Our dear friend Chase Jackson, a.k.a. Death Knelly, has posted a video for his brand new song “DJ Lover”. Before anyone wants to start genre-branding, I’d like to throw out “kitchen-core”. Only because that name came to me as I was typing that sentence. AND since my brain is so awesome I post exactly what it gives me. ANNNNDDDD because everyone loves kitchens. Anywayz…this is maybe Death Knelly’s catchiest song yet.
The song samples Bumble Bee Unlimited’s “Lady Bug”, a classic disco jam from 1978. For bonus credit, here’s a fan-made video of that tune:
Check out Death Knelly’s Myspace for more hott traxxx.
“What’s really good? / What’s really food? / What’s really good?”
I’d venture to say that most people who keep up with “the blogs” are already familiar with the Wallpaper remix of this Brooklyn duo’s tribute to fast food ego death. After you’ve recovered from — well, whatever that is — you’d be well advised to check out this equally bizarre cut, “Chicken and Meat,” which finds the ethnically ambiguous duo spittin’ about everything from Hannah Montana to black Republicans:
[Das Racist’s official MySpace page]
I apologize to my three readers for being so absent lately. Organizing the Happyland Music Festival Part 2 took up much of my brain-space for awhile (I’ll post some of those pics here soon).
Here’s a video that should blow you away, and perhaps momentarily distract you from thinking I’m a wretched blogger.
Death Knelly is at it again. Children, hide your parents.
When Jezy nominated this video as a “Shit Vids” candidate my first thought was: “Does he hate the mentally challenged?”
I should come clear and admit that the first cassette tape I ever owned was Garth Brooks’ Ropin’ the Wind. To a kid who lived in the country surrounded by pet cows who would regularly bump into our giant satellite dish, rendering it impossible to see “Thundercats” through the static, the album was a godsend. Why I never became a professional bull rider is still a question I wrestle with every morning as I put the first dip of Skoal in my lip.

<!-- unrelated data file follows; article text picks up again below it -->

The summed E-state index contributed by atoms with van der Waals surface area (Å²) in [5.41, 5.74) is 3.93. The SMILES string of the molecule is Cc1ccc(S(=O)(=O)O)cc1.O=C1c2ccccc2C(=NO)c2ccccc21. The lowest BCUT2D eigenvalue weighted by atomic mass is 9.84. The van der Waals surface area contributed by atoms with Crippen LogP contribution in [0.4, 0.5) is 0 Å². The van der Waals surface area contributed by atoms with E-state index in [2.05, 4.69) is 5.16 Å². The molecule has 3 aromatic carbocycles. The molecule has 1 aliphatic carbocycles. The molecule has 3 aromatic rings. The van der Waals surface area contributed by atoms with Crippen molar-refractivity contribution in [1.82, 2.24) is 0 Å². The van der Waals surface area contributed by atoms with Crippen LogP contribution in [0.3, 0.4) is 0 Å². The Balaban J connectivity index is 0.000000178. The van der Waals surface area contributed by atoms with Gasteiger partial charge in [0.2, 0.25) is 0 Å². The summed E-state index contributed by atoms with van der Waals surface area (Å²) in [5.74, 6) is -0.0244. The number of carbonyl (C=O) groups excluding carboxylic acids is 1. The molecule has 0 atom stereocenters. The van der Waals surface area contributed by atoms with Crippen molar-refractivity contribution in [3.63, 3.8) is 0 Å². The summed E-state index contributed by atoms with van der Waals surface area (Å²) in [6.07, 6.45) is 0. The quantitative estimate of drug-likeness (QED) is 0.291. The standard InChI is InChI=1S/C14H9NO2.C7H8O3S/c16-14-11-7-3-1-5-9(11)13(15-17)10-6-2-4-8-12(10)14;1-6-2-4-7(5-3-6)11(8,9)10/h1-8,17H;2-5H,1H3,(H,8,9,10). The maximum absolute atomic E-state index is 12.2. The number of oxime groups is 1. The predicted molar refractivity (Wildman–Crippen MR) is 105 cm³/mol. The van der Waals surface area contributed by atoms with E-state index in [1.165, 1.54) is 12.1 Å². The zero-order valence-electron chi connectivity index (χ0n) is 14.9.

Anyway, this video is retarded. It’s one of those condescending pop culture moments, like I Am Sam, “Life Goes On“, or Sean Hannity’s career, that attempts to show us that mentally challenged people can do anything. Instead of being a heartwarming inspiration, these things usually just end up being exploitative. And, or, they gravely misuse Beatles songs.
So, in this video we have a bucolic kid with Downs Syndrome who wants to try out for his high school’s regular track and field event rather than the Special Olympics version. Mom like this idea. Dad and coach no like this idea. Think idea bad idea.
His mother is a constant encouraging force, even going so far as to let the boy nearly run over some high school chicks in her car (0:29). And you thought Student Drivers were a terrorizing presence on the road! What the father says at 1:08 is called “foreshadowing”. Inexplicably, at 1:58, Garth decides this is a Metallica video, complete with fire and The Hetfield Evil Eye. Or did the kid literally torch his school by running so damn fast? Make sure you keep watching because at 2:30 comes one of the most dramatic moments in CMT history. It might also be called “child abuse”.
Ryan McMahan is an enigma. He was the former chairman of the Pontotoc County Republican party and a vehement denouncer of George W. Bush’s policies. He is the best trick BMX rider that I know. He looks like he should be on the beach and yet he sounds like he’s from…well, Oklahoma. He taught himself to play the piano, and has branched into writing his own compositions. Oh, he’s also one of my best friends and favorite people on this planet. Here’s what he had to say about his new tune:
If I had to say anything about it… It’s just a revised version of the 3rd song I made. I spent a lot of time on it, and umm.. It’s like Jesus in a way. It dies, and then it comes back to life on the third measure. It really has no name but it goes by “Magnum Opus/Cool”.
This alternate video was directed by Lance Bangs — whose resume boasts videos for Sonic Youth’s “The Diamond Sea,” GBV’s “Game of Pricks,” and a slew of other greats — and, while keeping with Pavement’s affinity for the absurd, captures the dreamy, pensive nostalgia of this Terror Twilight standout: